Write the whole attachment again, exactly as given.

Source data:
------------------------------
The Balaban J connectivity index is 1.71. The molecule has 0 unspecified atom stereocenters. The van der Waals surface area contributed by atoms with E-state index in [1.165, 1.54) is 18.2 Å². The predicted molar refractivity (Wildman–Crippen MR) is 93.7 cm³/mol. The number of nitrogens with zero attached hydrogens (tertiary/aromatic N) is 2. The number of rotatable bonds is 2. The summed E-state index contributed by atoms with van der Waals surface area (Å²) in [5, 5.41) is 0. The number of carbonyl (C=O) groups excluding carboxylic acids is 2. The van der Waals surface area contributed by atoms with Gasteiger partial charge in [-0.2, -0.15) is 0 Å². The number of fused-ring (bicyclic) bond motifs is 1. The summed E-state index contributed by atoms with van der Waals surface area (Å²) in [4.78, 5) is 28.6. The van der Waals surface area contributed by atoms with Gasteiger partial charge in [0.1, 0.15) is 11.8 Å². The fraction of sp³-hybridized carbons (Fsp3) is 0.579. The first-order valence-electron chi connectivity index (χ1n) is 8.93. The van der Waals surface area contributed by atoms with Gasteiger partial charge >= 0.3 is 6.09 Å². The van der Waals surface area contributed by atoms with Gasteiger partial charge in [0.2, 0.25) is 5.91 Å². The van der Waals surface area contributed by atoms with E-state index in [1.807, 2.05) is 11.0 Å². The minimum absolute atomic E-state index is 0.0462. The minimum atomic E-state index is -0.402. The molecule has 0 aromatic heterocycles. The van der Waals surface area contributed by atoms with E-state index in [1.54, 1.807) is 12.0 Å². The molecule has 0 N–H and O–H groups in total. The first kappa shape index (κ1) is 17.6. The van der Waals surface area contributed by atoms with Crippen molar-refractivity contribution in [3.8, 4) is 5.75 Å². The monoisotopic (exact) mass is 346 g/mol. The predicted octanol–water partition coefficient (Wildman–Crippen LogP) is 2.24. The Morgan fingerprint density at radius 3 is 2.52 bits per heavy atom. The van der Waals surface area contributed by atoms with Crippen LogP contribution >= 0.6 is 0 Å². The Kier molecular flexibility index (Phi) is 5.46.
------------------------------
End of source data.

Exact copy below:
The Balaban J connectivity index is 1.71. The molecule has 0 unspecified atom stereocenters. The van der Waals surface area contributed by atoms with E-state index in [1.165, 1.54) is 18.2 Å². The predicted molar refractivity (Wildman–Crippen MR) is 93.7 cm³/mol. The number of nitrogens with zero attached hydrogens (tertiary/aromatic N) is 2. The number of rotatable bonds is 2. The summed E-state index contributed by atoms with van der Waals surface area (Å²) in [5, 5.41) is 0. The number of carbonyl (C=O) groups excluding carboxylic acids is 2. The van der Waals surface area contributed by atoms with Gasteiger partial charge in [-0.2, -0.15) is 0 Å². The number of fused-ring (bicyclic) bond motifs is 1. The summed E-state index contributed by atoms with van der Waals surface area (Å²) in [4.78, 5) is 28.6. The van der Waals surface area contributed by atoms with Gasteiger partial charge in [0.1, 0.15) is 11.8 Å². The fraction of sp³-hybridized carbons (Fsp3) is 0.579. The first-order valence-electron chi connectivity index (χ1n) is 8.93. The van der Waals surface area contributed by atoms with Gasteiger partial charge >= 0.3 is 6.09 Å². The van der Waals surface area contributed by atoms with Gasteiger partial charge in [0.2, 0.25) is 5.91 Å². The van der Waals surface area contributed by atoms with E-state index in [1.807, 2.05) is 11.0 Å². The minimum absolute atomic E-state index is 0.0462. The minimum atomic E-state index is -0.402. The molecule has 0 aromatic heterocycles. The van der Waals surface area contributed by atoms with E-state index in [1.54, 1.807) is 12.0 Å². The molecule has 0 N–H and O–H groups in total. The first kappa shape index (κ1) is 17.6. The van der Waals surface area contributed by atoms with Crippen molar-refractivity contribution in [3.8, 4) is 5.75 Å². The monoisotopic (exact) mass is 346 g/mol. The predicted octanol–water partition coefficient (Wildman–Crippen LogP) is 2.24. The Morgan fingerprint density at radius 3 is 2.52 bits per heavy atom. The van der Waals surface area contributed by atoms with Crippen LogP contribution >= 0.6 is 0 Å². The Kier molecular flexibility index (Phi) is 5.46.